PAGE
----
demand for licensed products.”38
While it is axiomatic that “a statement or omission must be considered in context,”39
it is true also that the Court “draw[s] all reasonable inferences in the plaintiff’s favor” on a motion
to dismiss.40 Certainly the alleged misstatement could be interpreted, as defendants urge, simply as
“a statement about the possible risks Party City would face should it lose one or more of its product
licenses.”41 But it is plausible to infer too that the statement implied something about Party City’s
sales. As the prospectus made clear, Party City acquires third-party licenses so that it may sell
DI 90 at 13.
DI 90 at 15.
DI 90 at 15.
Iowa Pub. Emps.’ Ret. Sys. v. MF Glob., Ltd., 620 F.3d 137, 141 (2d Cir. 2010) (internal
quotation marks omitted) (quoting In re Donald J. Trump Casino Sec. Litig., 7 F.3d 357,
364 (3d Cir. 1993)).
City of Westland Police & Fire Ret. Sys. v. MetLife, Inc., No. 12-cv-0256 (LAK), 2016 WL
6652731, at *7 (S.D.N.Y. Nov. 10, 2016) (internal quotation marks omitted) (quoting ATSI
Commc’ns, Inc. v. Shaar Fund, Ltd., 493 F.3d 87, 98 (2d Cir. 2007)).
DI 90 at 13 n.7.
products bearing those images or marks.42 In other words, these third-party licenses represent some
quantity of sales because an integral part of Party City’s business is selling licensed products to
In consequence, it is reasonable to infer a related conclusion from the alleged
misstatement: that the sales attributed to any single Party City license were not material to the
Company’s aggregate business.
Even drawing all reasonable inferences in plaintiffs’ favor, however, they have not
alleged adequately that the alleged misstatement was false—in other words, that Frozen in fact was
material to Party City’s aggregate business. To be sure, they allege that Frozen merchandise was
very popular and a big seller. But just because the Company described Frozen’s performance as
“extraordinary,” “anomalous,” or “phenomen[al]” does not mean that it had a material impact on
the Company’s aggregate business. As defendants point out, the CAC contains no allegations about
the total amount of Frozen-licensed sales in 2014 or the percentage those sales represented of Party
City’s aggregate business. Instead, plaintiffs rely on a handful of buzz words and a single financial
metric, brand comp sales. Yet they fail to allege any connection between that metric and the
Company’s aggregate business. In short, plaintiffs offer no facts from which the Court plausibly
could infer that Frozen sales were material to Party City’s business as a whole. For that reason,
plaintiffs have failed to allege that the Company’s registration statement or prospectus contained a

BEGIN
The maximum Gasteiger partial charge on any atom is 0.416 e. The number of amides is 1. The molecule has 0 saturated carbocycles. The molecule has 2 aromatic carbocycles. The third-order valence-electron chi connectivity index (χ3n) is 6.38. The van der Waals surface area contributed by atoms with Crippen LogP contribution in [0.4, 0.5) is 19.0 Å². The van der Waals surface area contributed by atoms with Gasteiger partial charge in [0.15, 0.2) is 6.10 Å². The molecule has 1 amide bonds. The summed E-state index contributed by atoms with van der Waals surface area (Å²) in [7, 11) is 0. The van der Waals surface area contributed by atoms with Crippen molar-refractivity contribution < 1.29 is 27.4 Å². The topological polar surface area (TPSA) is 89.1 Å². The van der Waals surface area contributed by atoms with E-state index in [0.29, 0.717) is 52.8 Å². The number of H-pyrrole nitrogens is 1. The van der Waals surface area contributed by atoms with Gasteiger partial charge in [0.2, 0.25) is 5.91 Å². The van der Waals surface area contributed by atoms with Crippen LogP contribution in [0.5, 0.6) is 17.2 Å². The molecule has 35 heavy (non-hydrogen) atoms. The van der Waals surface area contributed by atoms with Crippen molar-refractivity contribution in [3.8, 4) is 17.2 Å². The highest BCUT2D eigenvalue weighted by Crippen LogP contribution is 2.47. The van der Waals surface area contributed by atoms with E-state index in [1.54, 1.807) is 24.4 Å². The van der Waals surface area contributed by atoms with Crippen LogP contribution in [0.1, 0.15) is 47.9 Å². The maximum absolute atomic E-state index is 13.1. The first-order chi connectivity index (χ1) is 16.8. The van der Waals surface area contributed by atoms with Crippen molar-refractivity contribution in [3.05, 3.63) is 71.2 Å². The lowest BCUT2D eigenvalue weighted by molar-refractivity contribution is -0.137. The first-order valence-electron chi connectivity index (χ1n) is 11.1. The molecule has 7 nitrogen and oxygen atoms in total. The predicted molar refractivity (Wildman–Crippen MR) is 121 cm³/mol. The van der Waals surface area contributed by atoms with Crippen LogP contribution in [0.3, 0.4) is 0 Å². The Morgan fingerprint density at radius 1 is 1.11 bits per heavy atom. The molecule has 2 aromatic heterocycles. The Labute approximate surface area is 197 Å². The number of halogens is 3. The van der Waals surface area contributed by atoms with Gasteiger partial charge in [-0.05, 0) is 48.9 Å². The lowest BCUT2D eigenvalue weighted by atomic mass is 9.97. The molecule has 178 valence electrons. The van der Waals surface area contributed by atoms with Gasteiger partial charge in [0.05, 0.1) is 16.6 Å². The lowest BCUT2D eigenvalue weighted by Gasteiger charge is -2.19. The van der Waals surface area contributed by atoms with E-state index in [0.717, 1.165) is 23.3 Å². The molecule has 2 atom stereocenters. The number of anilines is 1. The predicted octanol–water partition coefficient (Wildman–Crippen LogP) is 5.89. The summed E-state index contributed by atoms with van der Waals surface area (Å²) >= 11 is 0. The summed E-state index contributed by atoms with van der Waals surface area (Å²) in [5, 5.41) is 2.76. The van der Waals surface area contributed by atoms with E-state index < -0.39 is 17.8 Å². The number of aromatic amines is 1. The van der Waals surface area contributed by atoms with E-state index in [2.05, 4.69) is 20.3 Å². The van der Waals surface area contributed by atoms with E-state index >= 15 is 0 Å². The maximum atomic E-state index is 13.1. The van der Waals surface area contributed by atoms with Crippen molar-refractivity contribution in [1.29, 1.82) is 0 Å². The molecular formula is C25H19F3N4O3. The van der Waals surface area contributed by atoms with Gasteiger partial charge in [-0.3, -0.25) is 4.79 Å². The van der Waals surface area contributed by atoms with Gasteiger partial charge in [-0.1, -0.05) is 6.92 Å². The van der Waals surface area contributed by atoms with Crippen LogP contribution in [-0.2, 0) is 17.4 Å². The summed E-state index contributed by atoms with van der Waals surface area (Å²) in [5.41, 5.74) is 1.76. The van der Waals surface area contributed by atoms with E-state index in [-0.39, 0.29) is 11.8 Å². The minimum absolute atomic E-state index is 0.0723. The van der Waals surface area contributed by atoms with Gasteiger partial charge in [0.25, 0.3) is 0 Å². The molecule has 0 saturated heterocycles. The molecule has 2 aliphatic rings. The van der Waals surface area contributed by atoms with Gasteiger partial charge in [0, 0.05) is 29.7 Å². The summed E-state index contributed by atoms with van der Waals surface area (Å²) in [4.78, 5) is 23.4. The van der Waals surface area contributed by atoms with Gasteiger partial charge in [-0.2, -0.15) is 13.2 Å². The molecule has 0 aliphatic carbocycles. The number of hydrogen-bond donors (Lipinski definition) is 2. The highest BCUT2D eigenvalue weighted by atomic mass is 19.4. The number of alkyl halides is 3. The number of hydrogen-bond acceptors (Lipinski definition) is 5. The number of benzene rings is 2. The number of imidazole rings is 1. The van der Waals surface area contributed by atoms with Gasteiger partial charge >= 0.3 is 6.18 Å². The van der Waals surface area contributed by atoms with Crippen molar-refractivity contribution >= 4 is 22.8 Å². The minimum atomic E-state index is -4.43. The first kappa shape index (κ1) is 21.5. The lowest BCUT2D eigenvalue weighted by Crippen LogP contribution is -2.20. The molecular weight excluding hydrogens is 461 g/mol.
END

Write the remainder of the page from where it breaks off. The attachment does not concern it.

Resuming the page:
DI 89-2 at 88 (“We hold numerous intellectual property licenses from third parties, allowing
us to use various third-party cartoon and other characters and designs on our products, and
the images on our metallic balloons and costumes are principally covered by these
Materially Misleading Omission
Sections 11 and 12(a)(2) impose liability also when a registration statement or
prospectus omits to state a material fact necessary to make the statements therein not misleading.43
“The test for whether a statement is materially misleading . . . is . . . whether [the defendants’]
representations, viewed as a whole, would have misled a reasonable investor.”44
Plaintiffs contend that “Party City’s representation that none of its ‘licenses is
individually material to [its] aggregate business’ was materially misleading by omitting that the
‘phenomenal’ and ‘anomalous’ success of Party City’s Frozen merchandise was in fact critical to
the Company’s business leading up to the IPO.”45 As explained above, however, the CAC does not
allege adequately that Frozen in fact was material to Party City’s aggregate business. Accordingly,
no reasonable investor could have been misled by the challenged statement given that the CAC lacks
any factual allegations that call the statement’s accuracy into question.46 In consequence, plaintiffs
have failed to allege an actionable omission.
Section 15 Claims
Having failed to plead a primary violation under Section 11 or 12(a)(2), plaintiffs’
Section 15 claims too must be dismissed.
City of Westland, 129 F. Supp. 3d at 88.
Rombach v. Chang, 355 F.3d 164, 178 n.11 (2d Cir. 2004).
DI 94 at 13.
See In re IndyMac Mortg.-Backed Sec. Litig., 718 F. Supp. 2d 495, 511-12 (S.D.N.Y. 2010).
Defendants’ motions to dismiss the CAC [DI 85, 88] are granted.
February 1, 2017